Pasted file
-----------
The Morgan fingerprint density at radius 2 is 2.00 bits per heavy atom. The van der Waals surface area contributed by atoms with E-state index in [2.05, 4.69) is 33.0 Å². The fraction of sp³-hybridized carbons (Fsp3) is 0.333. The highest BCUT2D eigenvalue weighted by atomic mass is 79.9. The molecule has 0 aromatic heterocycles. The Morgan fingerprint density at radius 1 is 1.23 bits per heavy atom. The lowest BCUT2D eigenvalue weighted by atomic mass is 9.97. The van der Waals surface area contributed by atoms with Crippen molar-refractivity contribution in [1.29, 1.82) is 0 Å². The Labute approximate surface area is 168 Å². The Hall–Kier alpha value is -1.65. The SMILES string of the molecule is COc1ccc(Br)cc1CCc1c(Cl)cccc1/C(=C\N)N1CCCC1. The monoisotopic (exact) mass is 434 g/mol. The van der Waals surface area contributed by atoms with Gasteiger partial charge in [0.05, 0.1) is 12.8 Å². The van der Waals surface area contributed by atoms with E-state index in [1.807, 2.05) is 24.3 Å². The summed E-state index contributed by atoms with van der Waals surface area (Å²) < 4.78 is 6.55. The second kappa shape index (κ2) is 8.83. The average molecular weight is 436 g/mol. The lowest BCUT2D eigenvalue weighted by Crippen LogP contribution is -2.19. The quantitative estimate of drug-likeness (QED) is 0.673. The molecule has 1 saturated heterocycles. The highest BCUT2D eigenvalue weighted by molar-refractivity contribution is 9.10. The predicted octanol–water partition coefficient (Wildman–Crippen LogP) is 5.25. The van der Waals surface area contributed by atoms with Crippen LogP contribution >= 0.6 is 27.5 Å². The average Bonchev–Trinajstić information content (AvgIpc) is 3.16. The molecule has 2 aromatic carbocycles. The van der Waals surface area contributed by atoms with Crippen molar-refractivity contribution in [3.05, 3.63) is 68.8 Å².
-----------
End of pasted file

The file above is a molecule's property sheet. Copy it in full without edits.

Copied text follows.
The Morgan fingerprint density at radius 2 is 2.00 bits per heavy atom. The van der Waals surface area contributed by atoms with E-state index in [2.05, 4.69) is 33.0 Å². The fraction of sp³-hybridized carbons (Fsp3) is 0.333. The highest BCUT2D eigenvalue weighted by atomic mass is 79.9. The molecule has 0 aromatic heterocycles. The Morgan fingerprint density at radius 1 is 1.23 bits per heavy atom. The lowest BCUT2D eigenvalue weighted by atomic mass is 9.97. The van der Waals surface area contributed by atoms with Crippen molar-refractivity contribution in [1.29, 1.82) is 0 Å². The Labute approximate surface area is 168 Å². The Hall–Kier alpha value is -1.65. The SMILES string of the molecule is COc1ccc(Br)cc1CCc1c(Cl)cccc1/C(=C\N)N1CCCC1. The monoisotopic (exact) mass is 434 g/mol. The van der Waals surface area contributed by atoms with Gasteiger partial charge in [0.05, 0.1) is 12.8 Å². The van der Waals surface area contributed by atoms with E-state index in [1.807, 2.05) is 24.3 Å². The summed E-state index contributed by atoms with van der Waals surface area (Å²) < 4.78 is 6.55. The second kappa shape index (κ2) is 8.83. The average molecular weight is 436 g/mol. The lowest BCUT2D eigenvalue weighted by Crippen LogP contribution is -2.19. The quantitative estimate of drug-likeness (QED) is 0.673. The molecule has 1 saturated heterocycles. The highest BCUT2D eigenvalue weighted by molar-refractivity contribution is 9.10. The predicted octanol–water partition coefficient (Wildman–Crippen LogP) is 5.25. The van der Waals surface area contributed by atoms with Crippen LogP contribution >= 0.6 is 27.5 Å². The average Bonchev–Trinajstić information content (AvgIpc) is 3.16. The molecule has 2 aromatic carbocycles. The van der Waals surface area contributed by atoms with Crippen molar-refractivity contribution in [3.05, 3.63) is 68.8 Å².